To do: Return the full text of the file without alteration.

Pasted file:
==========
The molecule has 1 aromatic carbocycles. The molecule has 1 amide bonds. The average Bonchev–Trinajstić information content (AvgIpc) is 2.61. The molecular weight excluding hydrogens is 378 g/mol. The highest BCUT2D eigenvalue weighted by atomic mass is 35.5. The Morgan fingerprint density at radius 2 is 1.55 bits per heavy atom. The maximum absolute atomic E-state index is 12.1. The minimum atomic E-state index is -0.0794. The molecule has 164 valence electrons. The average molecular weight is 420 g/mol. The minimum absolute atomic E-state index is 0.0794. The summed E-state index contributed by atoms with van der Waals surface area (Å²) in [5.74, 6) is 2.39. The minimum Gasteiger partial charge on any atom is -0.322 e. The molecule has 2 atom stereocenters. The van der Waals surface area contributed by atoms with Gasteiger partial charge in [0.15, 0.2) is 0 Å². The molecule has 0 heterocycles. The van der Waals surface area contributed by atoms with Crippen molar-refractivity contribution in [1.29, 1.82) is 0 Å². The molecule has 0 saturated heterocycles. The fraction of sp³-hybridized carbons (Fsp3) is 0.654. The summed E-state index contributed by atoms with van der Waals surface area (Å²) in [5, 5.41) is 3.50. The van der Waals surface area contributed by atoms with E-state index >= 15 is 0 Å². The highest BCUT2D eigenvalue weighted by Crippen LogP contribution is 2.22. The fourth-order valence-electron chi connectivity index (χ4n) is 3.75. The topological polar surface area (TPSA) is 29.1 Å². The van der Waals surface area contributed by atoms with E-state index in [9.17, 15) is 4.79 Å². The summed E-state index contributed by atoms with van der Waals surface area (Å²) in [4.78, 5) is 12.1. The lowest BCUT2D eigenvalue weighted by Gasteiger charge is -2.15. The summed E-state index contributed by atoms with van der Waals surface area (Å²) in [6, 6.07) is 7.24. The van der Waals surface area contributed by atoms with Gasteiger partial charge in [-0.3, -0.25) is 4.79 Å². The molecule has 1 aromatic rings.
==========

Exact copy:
The molecule has 1 aromatic carbocycles. The molecule has 1 amide bonds. The average Bonchev–Trinajstić information content (AvgIpc) is 2.61. The molecular weight excluding hydrogens is 378 g/mol. The highest BCUT2D eigenvalue weighted by atomic mass is 35.5. The Morgan fingerprint density at radius 2 is 1.55 bits per heavy atom. The maximum absolute atomic E-state index is 12.1. The minimum atomic E-state index is -0.0794. The molecule has 164 valence electrons. The average molecular weight is 420 g/mol. The minimum absolute atomic E-state index is 0.0794. The summed E-state index contributed by atoms with van der Waals surface area (Å²) in [5.74, 6) is 2.39. The minimum Gasteiger partial charge on any atom is -0.322 e. The molecule has 2 atom stereocenters. The van der Waals surface area contributed by atoms with Gasteiger partial charge in [0.15, 0.2) is 0 Å². The molecule has 0 heterocycles. The van der Waals surface area contributed by atoms with Crippen molar-refractivity contribution in [1.29, 1.82) is 0 Å². The molecule has 0 saturated heterocycles. The fraction of sp³-hybridized carbons (Fsp3) is 0.654. The summed E-state index contributed by atoms with van der Waals surface area (Å²) in [5, 5.41) is 3.50. The van der Waals surface area contributed by atoms with E-state index >= 15 is 0 Å². The highest BCUT2D eigenvalue weighted by Crippen LogP contribution is 2.22. The fourth-order valence-electron chi connectivity index (χ4n) is 3.75. The topological polar surface area (TPSA) is 29.1 Å². The van der Waals surface area contributed by atoms with E-state index in [9.17, 15) is 4.79 Å². The summed E-state index contributed by atoms with van der Waals surface area (Å²) in [4.78, 5) is 12.1. The lowest BCUT2D eigenvalue weighted by Gasteiger charge is -2.15. The summed E-state index contributed by atoms with van der Waals surface area (Å²) in [6, 6.07) is 7.24. The van der Waals surface area contributed by atoms with Gasteiger partial charge in [-0.3, -0.25) is 4.79 Å². The molecule has 1 aromatic rings.